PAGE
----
‘Socially Engaged’ Companies See 4X Greater Business Impact, Study Finds

Companies that fully embrace social engagement are experiencing four times greater business impact than less-engaged companies, according to a new study conducted by PulsePoint Group, a management and digital consulting firm, in collaboration with The Economist Intelligence Unit.

The research identifies six types of socially engaged enterprises and provides insights for organizations that want both to measure themselves against peers and find the right strategy for improving business and economic impact from their investments in social engagement.

“We believe this research is essential to assure companies that their investments in social engagement can be rewarded, provided they do it right,” said Paul Walker, a partner with Austin-based PulsePoint Group.

“We felt this was an opportune time to conduct this research and to focus on C-suite executives, because it is clear that there is a growing list of high-performing companies that are achieving superior economic returns from the use of social engagement with key internal and external constituents,” Walker continued. “We believe we are seeing an inflection point at which many organizations are moving from an experimentation phase with social technologies to achieving tangible and measurable returns on the investments. Most notably, they are achieving enterprise-level scale that is impacting marketing and sales efficiency, increased sales and market share, and speed to market with new products. ”

Social Engagement Defined
A socially engaged enterprise actively engages constituents (employees, customers, partners, and other stakeholders) in meaningful conversations – enabled by social technologies – so that both parties benefit. This mutual exchange of value is not just about products but about useful information that builds commonality of interests and a sense of trust.

The study, “The Economics of the Socially Engaged Enterprise,” conducted in February 2012, found that in the most socially engaged companies, the Chief Executive Officer and other C-suite executives are the vital advocates for cultural change that drives deeper levels of engagement. The study found that a traditional focus on listening centers and influencer engagement, two of the primary enablers of this initial transformation, are now the price of entry for the most advanced socially engaged enterprises. The research revealed specific economic or business impact values across 10 distinctive social engagement activities.

“The research let us develop and test a formula for what combinations of social engagement activities organizations should focus on to improve their engagement and impact,” said Michael Gale, PulsePoint Group partner. “Companies need a more prescriptive path forward to be successful. While the formula is quite straightforward, our experience shows the changes required will not be, so well-defined roadmaps with accountable metrics are essential.”

More than three hundred C-suite and senior executives were surveyed for their perspectives on social engagement including definitions, drivers, barriers, and advocates related to current and future activities. Key findings show:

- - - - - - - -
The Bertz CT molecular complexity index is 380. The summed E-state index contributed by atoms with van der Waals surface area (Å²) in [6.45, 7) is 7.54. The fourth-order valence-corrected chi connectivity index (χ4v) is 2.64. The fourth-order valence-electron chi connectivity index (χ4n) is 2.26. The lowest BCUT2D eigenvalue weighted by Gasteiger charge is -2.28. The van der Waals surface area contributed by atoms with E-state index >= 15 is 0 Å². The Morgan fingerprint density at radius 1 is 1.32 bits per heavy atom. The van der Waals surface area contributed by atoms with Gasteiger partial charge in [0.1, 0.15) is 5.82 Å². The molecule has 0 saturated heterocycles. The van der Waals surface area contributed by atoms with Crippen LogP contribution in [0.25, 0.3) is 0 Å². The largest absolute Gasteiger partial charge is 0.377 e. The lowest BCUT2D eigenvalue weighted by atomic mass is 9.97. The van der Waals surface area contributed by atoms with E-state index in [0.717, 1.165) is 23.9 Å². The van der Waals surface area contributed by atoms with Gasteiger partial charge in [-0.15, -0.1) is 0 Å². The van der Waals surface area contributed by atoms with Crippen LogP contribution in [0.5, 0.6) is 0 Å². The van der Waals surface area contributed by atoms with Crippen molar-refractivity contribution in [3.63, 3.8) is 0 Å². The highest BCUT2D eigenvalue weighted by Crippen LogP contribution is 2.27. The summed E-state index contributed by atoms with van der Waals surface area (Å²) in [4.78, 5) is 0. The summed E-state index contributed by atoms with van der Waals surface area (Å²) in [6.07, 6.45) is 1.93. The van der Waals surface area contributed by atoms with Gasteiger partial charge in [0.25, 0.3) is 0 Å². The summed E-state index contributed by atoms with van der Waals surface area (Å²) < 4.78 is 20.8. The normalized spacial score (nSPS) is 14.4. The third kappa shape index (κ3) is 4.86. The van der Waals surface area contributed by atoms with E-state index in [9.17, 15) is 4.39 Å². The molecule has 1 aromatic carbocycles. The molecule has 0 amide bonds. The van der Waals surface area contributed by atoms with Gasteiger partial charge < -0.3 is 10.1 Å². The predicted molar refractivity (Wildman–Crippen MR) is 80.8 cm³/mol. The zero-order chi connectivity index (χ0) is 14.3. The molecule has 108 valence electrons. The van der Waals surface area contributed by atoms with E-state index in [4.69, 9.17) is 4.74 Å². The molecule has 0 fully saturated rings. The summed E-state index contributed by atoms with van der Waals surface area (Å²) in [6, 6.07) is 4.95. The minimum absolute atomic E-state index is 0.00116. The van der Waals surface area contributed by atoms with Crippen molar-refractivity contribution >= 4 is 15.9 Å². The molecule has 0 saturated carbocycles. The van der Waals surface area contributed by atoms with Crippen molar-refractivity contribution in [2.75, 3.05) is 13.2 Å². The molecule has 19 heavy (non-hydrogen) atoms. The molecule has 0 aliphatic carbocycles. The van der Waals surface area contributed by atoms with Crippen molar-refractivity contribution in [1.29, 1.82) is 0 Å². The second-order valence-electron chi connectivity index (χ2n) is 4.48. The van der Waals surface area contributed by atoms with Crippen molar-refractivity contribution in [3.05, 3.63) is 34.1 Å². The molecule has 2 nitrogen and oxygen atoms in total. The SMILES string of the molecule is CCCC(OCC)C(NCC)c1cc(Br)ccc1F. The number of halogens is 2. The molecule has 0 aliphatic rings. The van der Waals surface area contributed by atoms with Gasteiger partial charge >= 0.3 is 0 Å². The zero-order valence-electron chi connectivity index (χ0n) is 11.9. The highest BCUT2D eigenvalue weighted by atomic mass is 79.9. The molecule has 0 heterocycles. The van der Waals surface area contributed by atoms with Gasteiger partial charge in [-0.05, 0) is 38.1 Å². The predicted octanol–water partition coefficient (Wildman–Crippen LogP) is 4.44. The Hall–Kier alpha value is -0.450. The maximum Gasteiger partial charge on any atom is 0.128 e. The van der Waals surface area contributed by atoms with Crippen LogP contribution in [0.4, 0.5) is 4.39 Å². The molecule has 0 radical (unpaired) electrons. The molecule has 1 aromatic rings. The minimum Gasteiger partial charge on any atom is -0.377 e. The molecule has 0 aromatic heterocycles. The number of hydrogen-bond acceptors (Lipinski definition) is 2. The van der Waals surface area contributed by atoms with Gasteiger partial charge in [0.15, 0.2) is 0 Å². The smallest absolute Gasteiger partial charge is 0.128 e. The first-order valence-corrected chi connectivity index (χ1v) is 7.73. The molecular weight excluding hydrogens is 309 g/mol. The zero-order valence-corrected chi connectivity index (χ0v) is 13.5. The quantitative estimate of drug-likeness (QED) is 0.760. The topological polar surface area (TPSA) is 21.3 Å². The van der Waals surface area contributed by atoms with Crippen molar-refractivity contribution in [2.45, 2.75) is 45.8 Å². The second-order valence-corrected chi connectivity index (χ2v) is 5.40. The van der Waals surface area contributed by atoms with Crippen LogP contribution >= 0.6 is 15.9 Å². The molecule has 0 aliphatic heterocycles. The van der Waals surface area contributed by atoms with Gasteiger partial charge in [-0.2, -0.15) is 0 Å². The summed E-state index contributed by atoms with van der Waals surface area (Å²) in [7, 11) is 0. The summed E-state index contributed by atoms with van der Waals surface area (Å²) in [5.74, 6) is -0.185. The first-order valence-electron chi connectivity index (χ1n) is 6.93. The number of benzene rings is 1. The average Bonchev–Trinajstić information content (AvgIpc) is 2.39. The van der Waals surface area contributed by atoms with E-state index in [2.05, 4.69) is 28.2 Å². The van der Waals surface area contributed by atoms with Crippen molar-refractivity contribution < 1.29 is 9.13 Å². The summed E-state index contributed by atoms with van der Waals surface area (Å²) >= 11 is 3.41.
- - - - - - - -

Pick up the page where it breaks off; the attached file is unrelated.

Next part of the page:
• The average return on social engagement was calculated to be between 3-5%. The most engaged businesses are reporting a calculated 7.7% business impact specifically from social engagement, which is four times the performance of the lowest performers who only achieved a 1.9% estimated return.
  • The top two areas where executives thought social engagement had real value were improved marketing and sales effectiveness (84%) and increased sales and market share (81%).
  • C-suite advocacy is critical, now and in the future. Two-thirds of the organizations achieving the highest returns reported that their C-suites are active advocates– that is, they commit to social engagement as a strategy and they reallocate resources to make it happen.
  • However, a full 28% of C-suite executives still don’t believe in social engagement. And the number one reason? The inability to gauge ROI (45%). For engagement to work, the C-suite has to believe in it and see measurable returns.
  • The most socially engaged segments believe that widely distributed buy-in across the organization – and beyond marketing and communications – is key for scale and generating economic business impact. This even includes operations management and financial leadership.
  • Executives defined social engagement today as online listening (28%), blogging (24%) and building relationships with online influencers (21%). But the top performers have a different view – they will be more focused on ideas and action in the next two years. Big-return companies crowdsource new products (57%), or let customers participate in developing ideas — they are predicting a significant portion of new products will be derived from social engagement insights.
  • Fifty-nine percent of executives/managers interviewed say that young people, as employees and customers, will expect and value engagement; that’s what is driving their engagement plans. Fifty-four percent say that customers’ expectations of social engagement are driving their plans.
  • In order for companies to know whether their investments are providing returns, appropriate metrics need to be developed. The research indicates that benchmarks (33%) and key performance indicators (30%) will be the top approaches for measuring social engagement in the next two years. Today, many companies are depending on executive intuition (27%) or are simply not measuring impact (28%).

“The ability to measure the right mix of socially engaged activities has let us create an economic value formula for what organizations can and should invest in,” Gale said.

 

SOURCE PulsePoint Group (http://www.pulsepointgroup.com.)

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